President William Ruto has presented opposition leader Raila Odinga with two challenging options for resolving the post-election crisis: either accede to a Parliament-led initiative or wait for the 2027 polls. This marks a significant intensification of the hardline stances taken by both leaders, potentially jeopardizing the ceasefire they declared on Sunday. President Ruto insists that negotiations will solely involve lawmakers, dismissing Odinga’s proposal for a process akin to the National Accord of 2008.
Odinga advocates for mediation that encompasses both Members of Parliament and individuals external to the legislative body. However, President Ruto remains resolute that the bipartisan process addressing grievances, including the appointment of electoral commissioners, must adhere to legal frameworks. Speaking in Kwale County, President Ruto stated, “We cannot hold talks outside the law, that is why I am saying we should allow our MPs to hold bipartisan talks in Parliament.”
Asserting that he will not be held hostage to external demands, Ruto added, “If talks will not be held in Parliament, then they [Opposition] should wait for 2027 for them to [win power].” The President reiterated this message at public gatherings in Nyandarua and Nakuru, where he inaugurated various projects.
“I am all for demonstrations, but only if they will address issues around development, not creating positions for a few politicians,” Ruto proclaimed.
Echoing the President’s sentiments, Deputy President Rigathi Gachagua, who accompanied Ruto, stated, “The Opposition should allow us to do our job. If they want to resume the protests, let them do so as long as they do not destroy property.”
This development occurs as Odinga’s Azimio la Umoja One Kenya Coalition Party appointed seven representatives to engage in negotiations with the government. Odinga has also signaled a renewed push for constitutional review to confront the “winner-takes-all system” that has been blamed for post-election conflicts.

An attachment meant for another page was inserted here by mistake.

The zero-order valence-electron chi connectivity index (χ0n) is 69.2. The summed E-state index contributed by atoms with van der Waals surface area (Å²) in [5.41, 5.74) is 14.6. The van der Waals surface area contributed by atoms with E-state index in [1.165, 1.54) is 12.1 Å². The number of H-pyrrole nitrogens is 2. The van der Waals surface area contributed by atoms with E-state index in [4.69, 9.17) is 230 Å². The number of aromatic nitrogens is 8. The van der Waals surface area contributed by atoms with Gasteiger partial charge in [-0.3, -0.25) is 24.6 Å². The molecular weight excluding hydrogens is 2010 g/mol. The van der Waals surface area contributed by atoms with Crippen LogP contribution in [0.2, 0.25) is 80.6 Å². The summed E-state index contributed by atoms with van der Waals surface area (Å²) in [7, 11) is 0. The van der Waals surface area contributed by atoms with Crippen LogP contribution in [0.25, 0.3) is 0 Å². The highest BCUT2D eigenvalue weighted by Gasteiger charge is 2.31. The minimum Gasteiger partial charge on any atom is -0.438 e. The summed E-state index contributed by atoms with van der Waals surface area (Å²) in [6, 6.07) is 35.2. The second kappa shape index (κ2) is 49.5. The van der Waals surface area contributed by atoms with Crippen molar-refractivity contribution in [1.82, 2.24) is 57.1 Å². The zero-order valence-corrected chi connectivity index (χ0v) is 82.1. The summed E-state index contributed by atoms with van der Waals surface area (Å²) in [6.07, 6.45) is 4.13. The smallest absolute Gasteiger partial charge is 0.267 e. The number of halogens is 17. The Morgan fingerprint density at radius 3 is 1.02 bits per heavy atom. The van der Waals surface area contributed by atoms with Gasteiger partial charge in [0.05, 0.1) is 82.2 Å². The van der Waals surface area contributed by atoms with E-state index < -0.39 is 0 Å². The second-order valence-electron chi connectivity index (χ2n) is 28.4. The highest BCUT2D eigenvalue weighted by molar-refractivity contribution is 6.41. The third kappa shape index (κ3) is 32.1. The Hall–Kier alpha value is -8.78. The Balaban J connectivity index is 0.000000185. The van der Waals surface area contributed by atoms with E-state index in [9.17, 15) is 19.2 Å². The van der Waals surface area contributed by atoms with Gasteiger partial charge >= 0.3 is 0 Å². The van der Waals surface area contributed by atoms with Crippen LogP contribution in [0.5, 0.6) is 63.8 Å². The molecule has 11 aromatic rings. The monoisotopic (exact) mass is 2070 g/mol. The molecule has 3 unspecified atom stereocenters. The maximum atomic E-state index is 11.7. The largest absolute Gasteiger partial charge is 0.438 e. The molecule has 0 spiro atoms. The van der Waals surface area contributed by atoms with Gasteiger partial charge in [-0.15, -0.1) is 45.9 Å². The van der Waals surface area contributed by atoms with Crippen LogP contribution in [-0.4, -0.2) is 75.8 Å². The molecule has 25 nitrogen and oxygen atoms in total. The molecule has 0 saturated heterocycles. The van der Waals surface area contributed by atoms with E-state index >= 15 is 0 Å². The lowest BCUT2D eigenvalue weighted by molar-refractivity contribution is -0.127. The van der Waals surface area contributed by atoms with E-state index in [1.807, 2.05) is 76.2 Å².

Dismissing President Ruto’s frequent assertion that the opposition leader is seeking government entry through a “Handshake,” Odinga insisted that his truce with former President Uhuru Kenyatta in March 2018 was to secure peace, not obtain a government position. During his address at the Azimio Parliamentary Group (PG) meeting in Machakos County, Odinga enumerated eight terms of reference that his side will present during the talks, which he believes should conclude within 30 days of establishing the Joint Task Force.
The opposition leader also expressed concerns about the ruling United Democratic Alliance’s exclusion of other communities in state appointments, stating, “This monopoly of power … can only be rectified with a thoughtful deliberative process involving all Kenyans. We need a proper constitutional review to cure the governance defects in the 2010 Constitution and remove the last vestiges of an imperial presidency. In our dialogue with KK [Kenya Kwanza], we will be putting this matter on the table.”
Odinga’s negotiating team, endorsed by the PG, includes ODM Secretary-General Edwin Sifuna, Senate Minority Whip Ledama Ole Kina, Deputy Minority Leader Enoch Wambua, MPs Otiende Amollo, David Pkosing, Millie Odhiambo, and Amina Mnyanzi.